Who else but us is going to do this? The National Party? Its spokesperson is Gerry Brownlee whose attitude to Maori is if you push them all downstairs a lucky few might stop near the top? Act? They believe the Treaty of Waitangi was a contract to create a free market economy. Or the Maori Party? Their vision for Maori is that of an ideal and non-existent past which it is the duty of the Crown under the Treaty to help recreate.
Addressing this great issue for all our people requires leadership of the highest order. It requires leadership that can unite rather than divide, leadership that understands our many different backgrounds and aspirations, leadership that is proud of us as a nation, not obsessed with others.
In Helen Clark we have that leader and in the rest of our team we have the people to support her. The people have spoken through the polls overwhelmingly – Helen Clark is the preferred Prime Minister by a wide margin.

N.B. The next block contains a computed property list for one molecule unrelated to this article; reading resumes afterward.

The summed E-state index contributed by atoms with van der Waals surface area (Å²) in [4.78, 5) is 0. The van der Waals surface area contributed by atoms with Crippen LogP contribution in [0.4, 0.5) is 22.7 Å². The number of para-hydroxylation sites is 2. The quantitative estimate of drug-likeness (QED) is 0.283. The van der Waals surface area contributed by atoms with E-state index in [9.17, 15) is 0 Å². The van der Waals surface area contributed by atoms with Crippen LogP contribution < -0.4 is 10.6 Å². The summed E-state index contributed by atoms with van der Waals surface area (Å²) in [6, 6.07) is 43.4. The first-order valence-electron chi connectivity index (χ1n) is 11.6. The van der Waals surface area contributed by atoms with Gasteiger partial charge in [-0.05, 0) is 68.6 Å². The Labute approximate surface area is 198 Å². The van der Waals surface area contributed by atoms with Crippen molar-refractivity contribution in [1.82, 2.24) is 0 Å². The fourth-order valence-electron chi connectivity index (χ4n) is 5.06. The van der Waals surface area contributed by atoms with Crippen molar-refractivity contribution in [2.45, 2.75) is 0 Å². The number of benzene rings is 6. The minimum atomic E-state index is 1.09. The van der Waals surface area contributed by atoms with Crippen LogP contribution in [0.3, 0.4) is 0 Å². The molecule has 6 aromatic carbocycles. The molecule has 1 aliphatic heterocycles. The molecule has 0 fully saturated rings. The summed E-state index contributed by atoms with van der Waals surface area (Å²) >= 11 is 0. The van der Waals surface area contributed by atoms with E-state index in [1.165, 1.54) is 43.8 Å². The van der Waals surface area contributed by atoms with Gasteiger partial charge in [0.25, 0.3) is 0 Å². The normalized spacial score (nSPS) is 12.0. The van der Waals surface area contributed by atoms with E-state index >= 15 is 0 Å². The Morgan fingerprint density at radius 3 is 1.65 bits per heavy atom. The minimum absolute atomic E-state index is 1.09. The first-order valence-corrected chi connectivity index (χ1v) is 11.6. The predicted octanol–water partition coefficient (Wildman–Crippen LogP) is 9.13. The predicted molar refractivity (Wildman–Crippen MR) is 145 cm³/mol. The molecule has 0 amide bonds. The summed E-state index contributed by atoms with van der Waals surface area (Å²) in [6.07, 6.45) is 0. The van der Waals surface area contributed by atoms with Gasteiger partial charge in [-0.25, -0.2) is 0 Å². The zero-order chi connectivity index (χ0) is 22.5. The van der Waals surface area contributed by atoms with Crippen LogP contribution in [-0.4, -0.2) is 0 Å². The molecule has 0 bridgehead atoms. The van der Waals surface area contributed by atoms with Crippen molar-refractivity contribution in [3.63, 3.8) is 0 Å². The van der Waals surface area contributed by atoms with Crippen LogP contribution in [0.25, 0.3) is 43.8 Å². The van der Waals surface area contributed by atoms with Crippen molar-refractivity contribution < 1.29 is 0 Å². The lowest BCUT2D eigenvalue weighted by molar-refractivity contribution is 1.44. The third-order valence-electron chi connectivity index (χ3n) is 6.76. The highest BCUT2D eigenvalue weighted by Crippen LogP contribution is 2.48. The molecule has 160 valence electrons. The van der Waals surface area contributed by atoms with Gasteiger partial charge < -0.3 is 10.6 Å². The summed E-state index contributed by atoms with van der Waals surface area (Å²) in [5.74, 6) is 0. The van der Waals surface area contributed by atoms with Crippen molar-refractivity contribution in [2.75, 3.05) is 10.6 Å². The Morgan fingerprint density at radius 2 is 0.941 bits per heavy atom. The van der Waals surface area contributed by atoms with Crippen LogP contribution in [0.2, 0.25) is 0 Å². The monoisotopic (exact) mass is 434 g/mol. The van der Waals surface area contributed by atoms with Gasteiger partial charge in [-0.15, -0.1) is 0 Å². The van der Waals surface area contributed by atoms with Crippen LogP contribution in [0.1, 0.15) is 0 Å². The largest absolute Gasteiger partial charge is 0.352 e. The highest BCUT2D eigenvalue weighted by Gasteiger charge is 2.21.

And, collectively, we lay claim to competence. Of course we have our moments. It is in the nature of government that not everything goes smoothly. The issue is not whether problems arise but how quickly and effectively they are dealt with (or to as the case may be).
We have had a couple of doozies this year. The mess-up by NZQA of last year’s Scholarship exam came first. What we have done?
First, we adopted immediate measures to ensure, as far as we possibly could, that justice was done with respect to students. New awards were put in place and we erred on the side of generosity. Then we put together a strong reference group and as a result we now have a plan for the future which will avoid the problems of the past.